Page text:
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daobread-batardBâtard, (literally, "bastard") a French bread with a short, almost rugby ball shaped loaf it can have rounded or pointed ends. BouleBoule from the French for "ball", is a traditional shape of French bread, resembling a squashed ball. It is a rustic loaf shape that can be made of any type of flour. daobread-fenduFendu is a French split bâtard (oval) loaf created by pressing a rolling pin into the loaf, leaving a band of dough at the bottom keeping the two halves joined. daobread-ciabattaCiabatta (literally "slipper bread") is an Italian white bread made from wheat flour and yeast. The loaf is somewhat elongated, broad and flat, which makes it ideally suited to sandwiches. When made well, ciabatta bread has a moist crumb and a crackly, crisp crust. Ciabatta is baked in many variations; when made with whole wheat flour, it is known as ciabatta integrale. In Rome, it is often seasoned with olive oil, salt, and marjoram. When milk is added to the dough, it becomes ciabatta al latte. daobread-fougasseFougasse is a sculpted French flatbread that was originally used to test the temperature of the ashes/coals in the hearth. They are often shaped like ears of wheat or leaves with decorative openings. Traditionally, they included Niçoise olives, but can be plain or include roasted garlic. daobread-crown-genericCouronne is a French ring loaf. daobread-pain de mie/pullmanPain de Mie (FR) / Pullman Bread (US) translated from French, it means “Bread of Crumb” which indicates it’s all about the white soft stuff inside and the crust is minimal and soft.

The US name, “Pullman Bread” derives its name from being the official bread served in Pullman train cars, as its square profile allowed it to be stacked and stored in smaller spaces than traditional lofty pan breads.

Pullman pans are straight sided, square and lidded that produces a square and soft-crusted bread that is used as sandwich bread, french toast, and canapés.

The Pullman pan is also used in the production of heavy European rye breads (ie, Vollkornbrot or Pumpernickel Rye (which don't contain wheat flour therefore no gluten structure for support)) that require long bake times, thereby preventing the formation of a heavy impenetrable crust.

20130501-read-breadGood Morning. Lovely bake weekend... weather was great, first time I have left the house on a bake sunday, in 4.5 years... the heating bulb for my fermentation station broke, and a new one was necessary since the kitchen was not yeast friendly temperature. First the "Monday disappointment"... Wu-Wei Bread (formerly Zen Bread.. salt-rising) was a bust again this weekend... the starter was robust, the sponge was a bubbly cauldron of fermenty goodness, but the loaves didn't rise much in the proofing stage... sprung some in oven but were pretty dense and squattish in the end... I am going to repurpose them as croutons (as recommended in the salt-rising book) so that is something to look forward to out of the cloud of disappointment.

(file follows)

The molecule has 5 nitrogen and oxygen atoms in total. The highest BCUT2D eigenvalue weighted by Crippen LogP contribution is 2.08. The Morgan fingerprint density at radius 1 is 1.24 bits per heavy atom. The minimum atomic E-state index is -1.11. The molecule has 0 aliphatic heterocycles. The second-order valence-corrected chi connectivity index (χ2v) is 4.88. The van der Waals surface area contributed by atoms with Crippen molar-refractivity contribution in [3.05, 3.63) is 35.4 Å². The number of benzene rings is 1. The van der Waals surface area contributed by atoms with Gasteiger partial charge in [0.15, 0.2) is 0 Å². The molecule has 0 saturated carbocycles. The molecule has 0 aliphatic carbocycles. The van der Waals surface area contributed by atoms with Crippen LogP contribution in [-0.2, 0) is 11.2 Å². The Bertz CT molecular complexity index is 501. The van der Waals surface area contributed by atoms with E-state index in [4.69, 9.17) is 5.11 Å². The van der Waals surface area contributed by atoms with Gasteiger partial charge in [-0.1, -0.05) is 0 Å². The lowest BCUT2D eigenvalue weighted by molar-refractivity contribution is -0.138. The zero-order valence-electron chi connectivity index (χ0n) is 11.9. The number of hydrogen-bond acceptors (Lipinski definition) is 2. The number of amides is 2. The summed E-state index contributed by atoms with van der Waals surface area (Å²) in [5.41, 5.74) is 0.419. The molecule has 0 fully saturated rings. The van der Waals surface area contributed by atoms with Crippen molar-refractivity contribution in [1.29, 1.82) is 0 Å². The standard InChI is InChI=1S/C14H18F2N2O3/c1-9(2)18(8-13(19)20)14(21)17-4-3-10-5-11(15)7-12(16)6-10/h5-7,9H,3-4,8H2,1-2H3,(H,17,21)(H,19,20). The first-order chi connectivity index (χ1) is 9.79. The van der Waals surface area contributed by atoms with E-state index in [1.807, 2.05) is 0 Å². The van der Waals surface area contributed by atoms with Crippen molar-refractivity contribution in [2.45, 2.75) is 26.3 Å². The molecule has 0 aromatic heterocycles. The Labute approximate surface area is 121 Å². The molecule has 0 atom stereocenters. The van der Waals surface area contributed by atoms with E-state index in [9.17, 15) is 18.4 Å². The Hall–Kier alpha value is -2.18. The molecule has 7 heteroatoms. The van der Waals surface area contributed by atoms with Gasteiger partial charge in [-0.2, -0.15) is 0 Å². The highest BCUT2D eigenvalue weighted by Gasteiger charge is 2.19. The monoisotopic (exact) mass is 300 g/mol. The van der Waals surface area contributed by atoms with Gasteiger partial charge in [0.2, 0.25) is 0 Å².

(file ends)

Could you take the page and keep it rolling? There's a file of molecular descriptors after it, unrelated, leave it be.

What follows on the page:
Made Filone con Olive Verdi Siciliane (formerly known as Stecca con Olive) and Filone con Formaggio Piccante (formerly known as Stecca con Formaggio) as they proved to be popular last week. Did some tweaking to the formula and the assembly; added some flaked red pepper to the dough and after forming the loaf, I then pressed a line of cubed asiago cheese into the dough and pinched the dough over the top of the cheese... so during the bake, the oven spring burst the pinch creating a "trough of molten bubbly cheese" (which stayed contained)... I think you may really like this one.

The fantastic part of the bake greatly outweighed the disappointing part. Got a new oven thermometer and realized my oven was running a little cooler than the temperature set... so compensating for that deficit, meant much better bakes... Pain au Levain Miche came out lovely; the Farmington Sourdough and the Pain de Campagne Naturel oven sprang much better than in the past few weeks. The Kürbiskernweckerl came out exceptional, and the Honey Whole Wheat Sandwich came out their usual lofty loaves.

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If you would like to preorder for the next Weekly Bake, please use the order form. Check the calendar below to see when The Weekly Bakes are scheduled.

To order bread available on this page, please send an email.


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The Weekly Bake NO Weekly BakeSpecial BakeOrder DeadlineHoliday
Bread Type Ideal Meal Pairings
Cheese Breads

◌ Grilled vegetables and meats

◌ Soups and stews

◌ Heartier meals

◌ Hummus, dips or fruit and cheese plates


◌ Pastas with tomato sauce

◌ Braised or grilled meats

◌ Sautéed seasoned vegetables

◌ Panini

◌ Mediterranean cuisines


◌ Variety of meats, soups and salads

◌ Cheese and fruit courses

◌ Bruschetta with garden fresh tomatoes,extra virgin olive oil and basil leaves


◌ Flavorful meats: braised, roasted, smoked, or cured

◌ Smoked fish

◌ Reuben (or other sandwiches)


◌ Grilled and roasted meats

◌ Vegetables and fresh greens with flavorful dressings

◌ Tangy complement to hearty meals


◌ Toasted at breakfast

◌ Bread puddings

◌ French toast

Whole Grain

◌ Breakfast toast

◌ ...with egg dishes

◌ Sandwiches

◌ A hearty addition to any meal


Evaluating Bread: Learn how to judge good artisan breads from Jeffrey Hamelman, author of Bread: A Baker’s Book of Techniques and Recipes (one of a limited number of Certified Master Bakers in the United States, and past captain and coach of Baking Team USA).

Daobread is a small-batch bakery. Sunday is bake day. Monday morning, pictures and descriptions of The Bake are posted here; and an email/tweet is sent to the customer list letting them know what is available. Ordered bread is delivered on Monday afternoon.

Monday, 24 October 2016

How do I best store my loaf of natural leavened bread? Store my loaf?